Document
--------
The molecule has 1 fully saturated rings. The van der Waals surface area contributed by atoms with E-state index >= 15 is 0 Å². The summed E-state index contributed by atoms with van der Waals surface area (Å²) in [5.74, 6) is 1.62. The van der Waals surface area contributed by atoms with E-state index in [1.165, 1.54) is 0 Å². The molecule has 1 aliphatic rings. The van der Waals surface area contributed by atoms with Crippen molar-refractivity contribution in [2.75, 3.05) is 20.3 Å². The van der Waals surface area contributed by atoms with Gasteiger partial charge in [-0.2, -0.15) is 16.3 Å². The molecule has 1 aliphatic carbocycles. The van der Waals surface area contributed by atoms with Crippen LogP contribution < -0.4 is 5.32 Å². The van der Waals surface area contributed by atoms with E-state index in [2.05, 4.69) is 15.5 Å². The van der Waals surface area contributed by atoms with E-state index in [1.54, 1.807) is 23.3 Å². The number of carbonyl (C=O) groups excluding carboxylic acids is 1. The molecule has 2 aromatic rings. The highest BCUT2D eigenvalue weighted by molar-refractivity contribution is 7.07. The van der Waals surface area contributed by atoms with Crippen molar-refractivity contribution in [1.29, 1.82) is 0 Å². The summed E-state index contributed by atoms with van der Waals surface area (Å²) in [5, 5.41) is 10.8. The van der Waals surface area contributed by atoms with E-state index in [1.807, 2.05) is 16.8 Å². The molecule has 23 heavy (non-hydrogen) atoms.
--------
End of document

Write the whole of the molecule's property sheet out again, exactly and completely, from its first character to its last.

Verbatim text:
The molecule has 1 fully saturated rings. The van der Waals surface area contributed by atoms with E-state index >= 15 is 0 Å². The summed E-state index contributed by atoms with van der Waals surface area (Å²) in [5.74, 6) is 1.62. The van der Waals surface area contributed by atoms with E-state index in [1.165, 1.54) is 0 Å². The molecule has 1 aliphatic rings. The van der Waals surface area contributed by atoms with Crippen molar-refractivity contribution in [2.75, 3.05) is 20.3 Å². The van der Waals surface area contributed by atoms with Gasteiger partial charge in [-0.2, -0.15) is 16.3 Å². The molecule has 1 aliphatic carbocycles. The van der Waals surface area contributed by atoms with Crippen LogP contribution < -0.4 is 5.32 Å². The van der Waals surface area contributed by atoms with E-state index in [2.05, 4.69) is 15.5 Å². The van der Waals surface area contributed by atoms with E-state index in [1.54, 1.807) is 23.3 Å². The number of carbonyl (C=O) groups excluding carboxylic acids is 1. The molecule has 2 aromatic rings. The highest BCUT2D eigenvalue weighted by molar-refractivity contribution is 7.07. The van der Waals surface area contributed by atoms with Crippen molar-refractivity contribution in [1.29, 1.82) is 0 Å². The summed E-state index contributed by atoms with van der Waals surface area (Å²) in [5, 5.41) is 10.8. The van der Waals surface area contributed by atoms with E-state index in [1.807, 2.05) is 16.8 Å². The molecule has 23 heavy (non-hydrogen) atoms.